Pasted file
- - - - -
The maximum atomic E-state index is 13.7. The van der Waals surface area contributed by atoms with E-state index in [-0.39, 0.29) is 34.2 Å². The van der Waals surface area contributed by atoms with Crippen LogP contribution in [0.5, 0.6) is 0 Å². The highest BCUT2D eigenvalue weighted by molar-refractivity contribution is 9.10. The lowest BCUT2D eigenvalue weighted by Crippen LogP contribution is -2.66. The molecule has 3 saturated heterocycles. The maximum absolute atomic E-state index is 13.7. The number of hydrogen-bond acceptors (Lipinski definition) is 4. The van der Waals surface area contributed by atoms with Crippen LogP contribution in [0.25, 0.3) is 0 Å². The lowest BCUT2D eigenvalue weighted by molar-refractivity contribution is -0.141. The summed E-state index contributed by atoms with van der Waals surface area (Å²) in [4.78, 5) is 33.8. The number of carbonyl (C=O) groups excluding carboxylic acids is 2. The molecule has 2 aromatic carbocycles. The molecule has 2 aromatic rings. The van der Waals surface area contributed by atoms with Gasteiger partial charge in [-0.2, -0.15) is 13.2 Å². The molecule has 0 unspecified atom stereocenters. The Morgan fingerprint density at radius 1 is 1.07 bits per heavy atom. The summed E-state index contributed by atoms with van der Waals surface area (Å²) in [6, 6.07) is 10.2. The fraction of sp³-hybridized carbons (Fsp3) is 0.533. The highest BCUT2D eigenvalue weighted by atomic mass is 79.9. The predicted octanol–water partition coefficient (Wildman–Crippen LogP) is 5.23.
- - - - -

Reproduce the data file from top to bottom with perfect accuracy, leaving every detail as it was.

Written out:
The maximum atomic E-state index is 13.7. The van der Waals surface area contributed by atoms with E-state index in [-0.39, 0.29) is 34.2 Å². The van der Waals surface area contributed by atoms with Crippen LogP contribution in [0.5, 0.6) is 0 Å². The highest BCUT2D eigenvalue weighted by molar-refractivity contribution is 9.10. The lowest BCUT2D eigenvalue weighted by Crippen LogP contribution is -2.66. The molecule has 3 saturated heterocycles. The maximum absolute atomic E-state index is 13.7. The number of hydrogen-bond acceptors (Lipinski definition) is 4. The van der Waals surface area contributed by atoms with Crippen LogP contribution in [0.25, 0.3) is 0 Å². The lowest BCUT2D eigenvalue weighted by molar-refractivity contribution is -0.141. The summed E-state index contributed by atoms with van der Waals surface area (Å²) in [4.78, 5) is 33.8. The number of carbonyl (C=O) groups excluding carboxylic acids is 2. The molecule has 2 aromatic carbocycles. The molecule has 2 aromatic rings. The van der Waals surface area contributed by atoms with Gasteiger partial charge in [-0.2, -0.15) is 13.2 Å². The molecule has 0 unspecified atom stereocenters. The Morgan fingerprint density at radius 1 is 1.07 bits per heavy atom. The summed E-state index contributed by atoms with van der Waals surface area (Å²) in [6, 6.07) is 10.2. The fraction of sp³-hybridized carbons (Fsp3) is 0.533. The highest BCUT2D eigenvalue weighted by atomic mass is 79.9. The predicted octanol–water partition coefficient (Wildman–Crippen LogP) is 5.23.